Surface Mineralogy in Areas Affected by Acid ? Saline Seeps, Southwestern Australia
|Location||23th symposium on geosciences|
|Holding Date||05 May 2008|
The study of morphological and mineralogical changes within an acid saline seeps affected landscape revealed seasonal differences in surface mineralogy, reflecting the operation of sulfidization and oxidative sulfide weathering processes. During the wet season, the surface and near surface of the waterlogged seep and marsh areas is dominated by black sulfidic materials (pyrite) with negligible iron oxides and oxyhydroxides. During the dry season, the surface mineralogy of the seepage zone is dominated by sulfates (gypsum and barite) and importantly, iron oxyhydroxides gel precipitates and crusts (ferrihydrite, goethite, schwertmannite). The gradual drying of previously waterlogged zones during summer facilitates oxidative weathering of the sulfides, which together with rapid oxidation of Fe2+ emerging from the still persisting minor seeps, results in the formation of iron oxyhydroxides and acid generation. The visible near infra-red (VNIR) reflectance spectra of the surface minerals from unaffected, salt crusted and acid seep areas, showed spectral differences expressed in the VNIR region due to absorption bands of iron oxides and hydroxides. The spectral difference can be utilized for regional scale mapping of acid seeps, acid sulfate soils and mine acid soils as well.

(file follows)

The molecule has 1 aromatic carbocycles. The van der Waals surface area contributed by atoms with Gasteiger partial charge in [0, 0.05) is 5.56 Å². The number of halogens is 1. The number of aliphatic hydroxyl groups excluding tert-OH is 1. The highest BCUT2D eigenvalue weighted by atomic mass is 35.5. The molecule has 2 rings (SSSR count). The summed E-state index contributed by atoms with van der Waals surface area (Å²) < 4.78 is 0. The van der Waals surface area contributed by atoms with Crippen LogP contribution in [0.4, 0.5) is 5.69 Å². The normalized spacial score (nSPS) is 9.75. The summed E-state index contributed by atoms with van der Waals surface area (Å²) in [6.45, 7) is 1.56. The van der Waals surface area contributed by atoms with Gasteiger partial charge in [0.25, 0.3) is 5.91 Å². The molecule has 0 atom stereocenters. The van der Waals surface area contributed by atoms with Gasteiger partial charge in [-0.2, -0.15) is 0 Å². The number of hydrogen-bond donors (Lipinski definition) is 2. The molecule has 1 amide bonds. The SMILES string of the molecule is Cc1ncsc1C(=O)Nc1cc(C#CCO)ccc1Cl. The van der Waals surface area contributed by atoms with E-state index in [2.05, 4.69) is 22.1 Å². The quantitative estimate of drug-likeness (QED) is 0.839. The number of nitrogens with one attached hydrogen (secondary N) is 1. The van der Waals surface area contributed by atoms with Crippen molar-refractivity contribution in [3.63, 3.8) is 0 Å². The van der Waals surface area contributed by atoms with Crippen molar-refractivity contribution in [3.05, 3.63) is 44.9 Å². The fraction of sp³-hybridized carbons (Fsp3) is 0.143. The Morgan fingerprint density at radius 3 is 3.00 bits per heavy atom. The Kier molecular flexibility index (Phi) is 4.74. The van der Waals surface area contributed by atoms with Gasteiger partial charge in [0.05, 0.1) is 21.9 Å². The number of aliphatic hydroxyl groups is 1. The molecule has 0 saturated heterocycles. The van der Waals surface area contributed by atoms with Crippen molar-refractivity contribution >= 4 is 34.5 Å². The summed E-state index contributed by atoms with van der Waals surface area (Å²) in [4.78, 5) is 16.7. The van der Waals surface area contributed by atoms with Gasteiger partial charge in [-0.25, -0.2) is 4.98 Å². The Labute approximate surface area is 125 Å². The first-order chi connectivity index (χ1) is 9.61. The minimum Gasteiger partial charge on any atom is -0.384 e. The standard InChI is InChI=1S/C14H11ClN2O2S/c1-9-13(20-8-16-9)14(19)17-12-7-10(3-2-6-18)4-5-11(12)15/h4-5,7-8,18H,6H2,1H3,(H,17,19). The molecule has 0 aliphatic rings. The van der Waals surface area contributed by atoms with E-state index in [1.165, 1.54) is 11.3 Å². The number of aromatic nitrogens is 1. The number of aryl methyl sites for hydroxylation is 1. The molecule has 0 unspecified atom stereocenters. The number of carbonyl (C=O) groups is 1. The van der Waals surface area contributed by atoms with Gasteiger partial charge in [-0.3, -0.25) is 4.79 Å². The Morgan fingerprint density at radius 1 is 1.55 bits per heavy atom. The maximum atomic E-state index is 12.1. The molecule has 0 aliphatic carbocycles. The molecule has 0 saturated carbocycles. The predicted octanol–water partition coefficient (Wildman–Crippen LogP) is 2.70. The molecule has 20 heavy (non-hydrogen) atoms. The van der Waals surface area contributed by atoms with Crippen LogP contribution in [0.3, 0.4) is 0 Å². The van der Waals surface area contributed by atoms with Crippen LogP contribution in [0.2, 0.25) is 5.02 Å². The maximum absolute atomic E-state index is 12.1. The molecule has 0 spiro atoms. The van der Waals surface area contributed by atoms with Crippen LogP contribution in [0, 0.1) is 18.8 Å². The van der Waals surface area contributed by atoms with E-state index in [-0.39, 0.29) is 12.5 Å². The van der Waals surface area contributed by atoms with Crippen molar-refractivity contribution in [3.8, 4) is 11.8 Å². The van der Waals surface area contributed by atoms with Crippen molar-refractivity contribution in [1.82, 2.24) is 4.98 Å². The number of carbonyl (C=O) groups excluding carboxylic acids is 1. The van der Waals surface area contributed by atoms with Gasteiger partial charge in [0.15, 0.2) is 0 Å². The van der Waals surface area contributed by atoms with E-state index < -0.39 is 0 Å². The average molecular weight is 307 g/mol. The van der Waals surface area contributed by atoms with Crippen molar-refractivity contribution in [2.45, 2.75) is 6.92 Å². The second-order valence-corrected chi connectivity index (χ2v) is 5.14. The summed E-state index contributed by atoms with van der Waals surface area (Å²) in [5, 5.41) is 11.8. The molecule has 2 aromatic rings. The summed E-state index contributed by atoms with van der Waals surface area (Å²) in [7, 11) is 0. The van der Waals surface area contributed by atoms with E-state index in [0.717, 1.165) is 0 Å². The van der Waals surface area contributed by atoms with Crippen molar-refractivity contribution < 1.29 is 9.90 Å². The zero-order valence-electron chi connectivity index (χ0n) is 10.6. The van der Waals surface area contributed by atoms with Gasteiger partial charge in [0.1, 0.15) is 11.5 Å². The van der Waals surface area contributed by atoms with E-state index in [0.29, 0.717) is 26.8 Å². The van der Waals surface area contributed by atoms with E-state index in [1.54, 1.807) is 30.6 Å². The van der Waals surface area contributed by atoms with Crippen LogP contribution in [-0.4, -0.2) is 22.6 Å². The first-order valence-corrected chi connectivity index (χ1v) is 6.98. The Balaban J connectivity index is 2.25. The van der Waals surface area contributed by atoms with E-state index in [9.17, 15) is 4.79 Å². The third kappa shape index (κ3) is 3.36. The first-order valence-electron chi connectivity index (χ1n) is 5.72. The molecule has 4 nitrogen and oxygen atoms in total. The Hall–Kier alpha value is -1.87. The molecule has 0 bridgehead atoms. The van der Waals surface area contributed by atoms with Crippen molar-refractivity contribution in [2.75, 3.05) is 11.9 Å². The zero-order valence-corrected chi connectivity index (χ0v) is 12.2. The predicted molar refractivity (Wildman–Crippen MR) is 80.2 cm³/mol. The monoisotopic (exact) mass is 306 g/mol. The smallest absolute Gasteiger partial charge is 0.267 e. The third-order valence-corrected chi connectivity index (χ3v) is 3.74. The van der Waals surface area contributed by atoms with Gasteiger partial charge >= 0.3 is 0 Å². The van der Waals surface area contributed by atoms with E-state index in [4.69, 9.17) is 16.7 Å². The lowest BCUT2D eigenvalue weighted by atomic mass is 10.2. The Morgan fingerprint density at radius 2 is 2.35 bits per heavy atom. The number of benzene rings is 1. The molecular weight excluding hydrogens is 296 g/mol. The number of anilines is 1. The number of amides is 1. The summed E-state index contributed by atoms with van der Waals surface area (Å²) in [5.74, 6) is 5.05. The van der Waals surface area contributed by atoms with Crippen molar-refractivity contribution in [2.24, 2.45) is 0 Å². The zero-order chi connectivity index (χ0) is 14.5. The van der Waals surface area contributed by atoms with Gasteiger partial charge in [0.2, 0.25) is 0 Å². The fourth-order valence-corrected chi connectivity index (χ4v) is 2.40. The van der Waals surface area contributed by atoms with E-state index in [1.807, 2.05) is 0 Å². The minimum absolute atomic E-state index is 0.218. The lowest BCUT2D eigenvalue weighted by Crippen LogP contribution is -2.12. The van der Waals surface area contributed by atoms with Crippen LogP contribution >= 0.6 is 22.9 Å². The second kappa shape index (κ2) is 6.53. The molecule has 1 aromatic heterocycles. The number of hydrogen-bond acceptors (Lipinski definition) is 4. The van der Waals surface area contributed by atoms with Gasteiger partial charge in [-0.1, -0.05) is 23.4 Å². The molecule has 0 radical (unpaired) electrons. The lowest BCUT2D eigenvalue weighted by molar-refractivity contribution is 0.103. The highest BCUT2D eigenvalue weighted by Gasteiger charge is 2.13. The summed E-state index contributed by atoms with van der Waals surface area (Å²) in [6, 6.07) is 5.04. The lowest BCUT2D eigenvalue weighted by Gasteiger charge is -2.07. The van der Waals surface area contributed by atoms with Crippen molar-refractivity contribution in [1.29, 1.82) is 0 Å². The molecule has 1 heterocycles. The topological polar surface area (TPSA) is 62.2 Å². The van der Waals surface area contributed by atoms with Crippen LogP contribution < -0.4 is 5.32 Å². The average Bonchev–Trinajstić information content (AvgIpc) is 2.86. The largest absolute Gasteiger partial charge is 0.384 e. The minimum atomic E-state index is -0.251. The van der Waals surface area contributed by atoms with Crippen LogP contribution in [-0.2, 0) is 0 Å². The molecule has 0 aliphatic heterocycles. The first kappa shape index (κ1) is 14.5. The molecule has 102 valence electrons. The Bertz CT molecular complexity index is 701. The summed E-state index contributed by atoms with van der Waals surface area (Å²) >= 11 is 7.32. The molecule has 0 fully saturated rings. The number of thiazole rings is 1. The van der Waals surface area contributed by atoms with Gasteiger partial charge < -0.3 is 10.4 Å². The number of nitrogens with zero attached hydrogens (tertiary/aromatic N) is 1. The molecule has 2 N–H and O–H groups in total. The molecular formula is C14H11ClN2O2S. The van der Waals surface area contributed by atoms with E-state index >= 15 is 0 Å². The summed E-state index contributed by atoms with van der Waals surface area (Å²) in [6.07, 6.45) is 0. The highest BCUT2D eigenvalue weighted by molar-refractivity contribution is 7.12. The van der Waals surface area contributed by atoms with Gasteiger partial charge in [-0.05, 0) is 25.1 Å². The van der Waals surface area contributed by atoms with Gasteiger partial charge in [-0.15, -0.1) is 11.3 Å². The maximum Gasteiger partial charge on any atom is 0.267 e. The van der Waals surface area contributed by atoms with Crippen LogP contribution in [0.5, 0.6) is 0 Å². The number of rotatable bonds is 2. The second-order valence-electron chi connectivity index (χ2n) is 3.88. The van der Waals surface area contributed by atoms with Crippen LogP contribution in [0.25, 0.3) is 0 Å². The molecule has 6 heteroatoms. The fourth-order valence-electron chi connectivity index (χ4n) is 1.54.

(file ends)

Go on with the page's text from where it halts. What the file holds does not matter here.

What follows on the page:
Keywords: Acid-Saline Seeps. Iron oxyhydroxide, Reflectance spectra(VNIR), Southwestern Australia